Is Charcoal Toothpaste Bad for Teeth?

Charcoal toothpaste has become a hot trend over the last few years, and people have used activated charcoal to clean their teeth for decades. There is no denying that you can get a whiter smile using charcoal, but those results aren’t as grand as they seem. The truth is, you might be doing more harm than good whitening your teeth with charcoal. Read on to learn how charcoal toothpaste affects your teeth.

Charcoal Toothpaste Can Wear down Your Tooth Enamel

Charcoal powder is an abrasive. It works by scrubbing away the stained surface of the teeth to reveal the brighter enamel below. That enamel doesn’t grow back on its own. It goes away for good.

Some people complain about sensitive teeth after using charcoal toothpaste because the nerves inside their teeth are more exposed. Your enamel is the protective outer layer that keeps all the nerves inside shielded from temperature changes and sharp foods. It’s best to preserve this layer as much as possible.

Many Charcoal Toothpastes Lack Fluoride (Vital for Oral Health)

Fluoride keeps your teeth healthy and strong. Most traditional toothpastes are enriched with fluoride, but charcoal toothpaste tends to lack this key ingredient. You may be able to supplement this with fluoride mouth rinse, but that’s not as effective as using fluoride toothpaste.

Fluoride protects teeth against acid and tooth-decaying sugars. It doesn’t rebuild worn enamel, but it can help your teeth fight off decay and staining. You’ll be better off with a fluoride-rich toothpaste than charcoal teeth whitening toothpaste.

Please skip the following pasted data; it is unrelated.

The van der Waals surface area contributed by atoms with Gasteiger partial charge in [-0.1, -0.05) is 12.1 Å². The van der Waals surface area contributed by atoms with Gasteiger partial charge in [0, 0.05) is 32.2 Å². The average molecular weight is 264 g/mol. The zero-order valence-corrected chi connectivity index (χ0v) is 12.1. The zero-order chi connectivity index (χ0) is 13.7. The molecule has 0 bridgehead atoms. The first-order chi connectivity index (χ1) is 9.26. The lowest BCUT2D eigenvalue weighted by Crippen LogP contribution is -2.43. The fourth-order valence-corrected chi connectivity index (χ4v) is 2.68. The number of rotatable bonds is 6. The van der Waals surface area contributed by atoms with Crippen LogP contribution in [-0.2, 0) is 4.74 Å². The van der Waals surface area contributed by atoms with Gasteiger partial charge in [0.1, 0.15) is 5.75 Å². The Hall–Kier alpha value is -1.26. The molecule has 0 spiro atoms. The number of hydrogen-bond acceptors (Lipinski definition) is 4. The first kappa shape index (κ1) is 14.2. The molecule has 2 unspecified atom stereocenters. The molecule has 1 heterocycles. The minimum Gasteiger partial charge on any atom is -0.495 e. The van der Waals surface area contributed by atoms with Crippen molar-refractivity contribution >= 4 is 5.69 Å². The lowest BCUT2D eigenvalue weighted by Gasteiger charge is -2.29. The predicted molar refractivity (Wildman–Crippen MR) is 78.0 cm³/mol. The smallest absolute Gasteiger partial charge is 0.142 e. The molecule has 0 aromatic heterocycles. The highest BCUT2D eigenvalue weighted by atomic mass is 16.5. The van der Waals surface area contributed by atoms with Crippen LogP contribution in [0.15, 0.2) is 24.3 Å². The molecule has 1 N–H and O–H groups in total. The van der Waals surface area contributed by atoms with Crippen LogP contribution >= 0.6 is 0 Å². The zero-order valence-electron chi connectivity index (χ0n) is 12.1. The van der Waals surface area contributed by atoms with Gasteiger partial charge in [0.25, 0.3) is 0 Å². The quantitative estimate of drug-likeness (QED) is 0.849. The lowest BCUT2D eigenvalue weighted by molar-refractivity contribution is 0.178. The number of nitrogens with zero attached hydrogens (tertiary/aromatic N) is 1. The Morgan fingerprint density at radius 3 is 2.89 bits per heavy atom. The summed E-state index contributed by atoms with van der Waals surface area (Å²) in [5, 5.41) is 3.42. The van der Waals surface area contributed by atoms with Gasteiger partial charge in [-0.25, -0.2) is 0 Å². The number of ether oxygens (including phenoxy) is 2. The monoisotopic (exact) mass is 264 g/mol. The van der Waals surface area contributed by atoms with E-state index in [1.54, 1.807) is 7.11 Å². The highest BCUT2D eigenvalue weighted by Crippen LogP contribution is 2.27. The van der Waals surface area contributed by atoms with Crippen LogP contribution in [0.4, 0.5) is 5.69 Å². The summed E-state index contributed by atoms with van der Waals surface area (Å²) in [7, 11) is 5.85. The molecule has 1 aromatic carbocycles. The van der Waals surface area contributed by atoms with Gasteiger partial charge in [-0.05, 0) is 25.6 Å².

Charcoal May Make Your Teeth More Susceptible to Staining

Charcoal may temporarily brighten your smile, but it could also leave it prone to more staining. It’s the same effect as using a Magic Eraser on your kitchen sink. It removes the surface stains, but it leaves the layers below exposed to dark liquids. In the end, you have to clean even more because of the repetitive cycle of staining.

It’s also important to remember that there is dark dentin underneath your tooth enamel. This can make your teeth look discolored, even if the enamel itself is stain-free. It’s a double edge sword that’s best avoided when possible.

A Safer Alternative to Charcoal Toothpaste

Instead of scrubbing stains away with charcoal toothpaste, consider using a fluoride toothpaste and brushing your teeth three times a day. Routine cleaning is just as effective at stain removal, and it keeps your teeth healthy and strong.

You wouldn’t use sandpaper to get a stain off your shirt, so why use an abrasive to get stains off your teeth? Clinton Dental Center offers state-of-the-art teeth whitening solutions that eliminate stains without damaging your enamel. We also have a comprehensive guide to help you choose the right toothpaste.  

If you’d like a teeth whitening consultation or routine oral care from Clinton Dental Center, please call (586) 949-5363 to reach our office.